FAIRY TALES, MYTHS AND FANTASY

All fantasy is couched in reality. Our everyday problems, dilemmas, hopes and dreams are masked by a story of adventure, romance and glory. Children learn about life and their place in the adult world through such stories. Some fairy tales have violent incidents, but these are modified by the fantasy element and more importantly by the warm presence and reassurance passed onto the child by the story teller

Fairy tales represent a long period of sleep where adolescents draw into themselves. In tales, characters become active and seek bold adventures. By gathering strength in solitude and by encountering strange beings and beasts they discover their true selves. The happy ending signals the finale to a long period of inactivity.

The stories of Sleeping Beauty and Snow White for instance, hold deep meaning for youths, revealing a period of tranquility, calm and little activity. This is important for contemplation and concentration on the self which leads to growth and maturity.

In Jack and the Beanstalk, when Jack climbs into the clouds he is setting off on his own, defying parental authority. He also redeems himself for his lack of experience in trading the family cow for a few beans.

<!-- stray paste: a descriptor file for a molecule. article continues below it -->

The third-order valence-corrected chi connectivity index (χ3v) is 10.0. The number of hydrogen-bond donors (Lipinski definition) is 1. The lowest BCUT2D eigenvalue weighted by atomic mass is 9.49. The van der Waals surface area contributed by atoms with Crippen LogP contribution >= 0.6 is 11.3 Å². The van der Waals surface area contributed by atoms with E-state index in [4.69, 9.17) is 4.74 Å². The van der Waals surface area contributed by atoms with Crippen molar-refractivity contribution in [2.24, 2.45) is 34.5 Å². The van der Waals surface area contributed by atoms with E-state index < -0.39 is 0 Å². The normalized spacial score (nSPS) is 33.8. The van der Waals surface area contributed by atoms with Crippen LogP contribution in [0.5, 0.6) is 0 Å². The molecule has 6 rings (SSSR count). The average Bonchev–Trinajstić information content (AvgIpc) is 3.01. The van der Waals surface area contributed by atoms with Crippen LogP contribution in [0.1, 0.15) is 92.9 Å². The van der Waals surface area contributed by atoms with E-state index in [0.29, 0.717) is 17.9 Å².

The tales of Robin Hood turn on the premise of the good outlaw who steals from the rich and gives to the poor. Mel Brooks probably said it best when he stated that ,"Robin Hood stole from everybody and kept it for himself." It is this cynical attitude in the face of delightful fantasy that creates humor.

Good fantasy contains truth in the guise of mystery and magic. A story that lacks some harsh realities lacks strength and most important believability.
 

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© Howard Beckerman 2004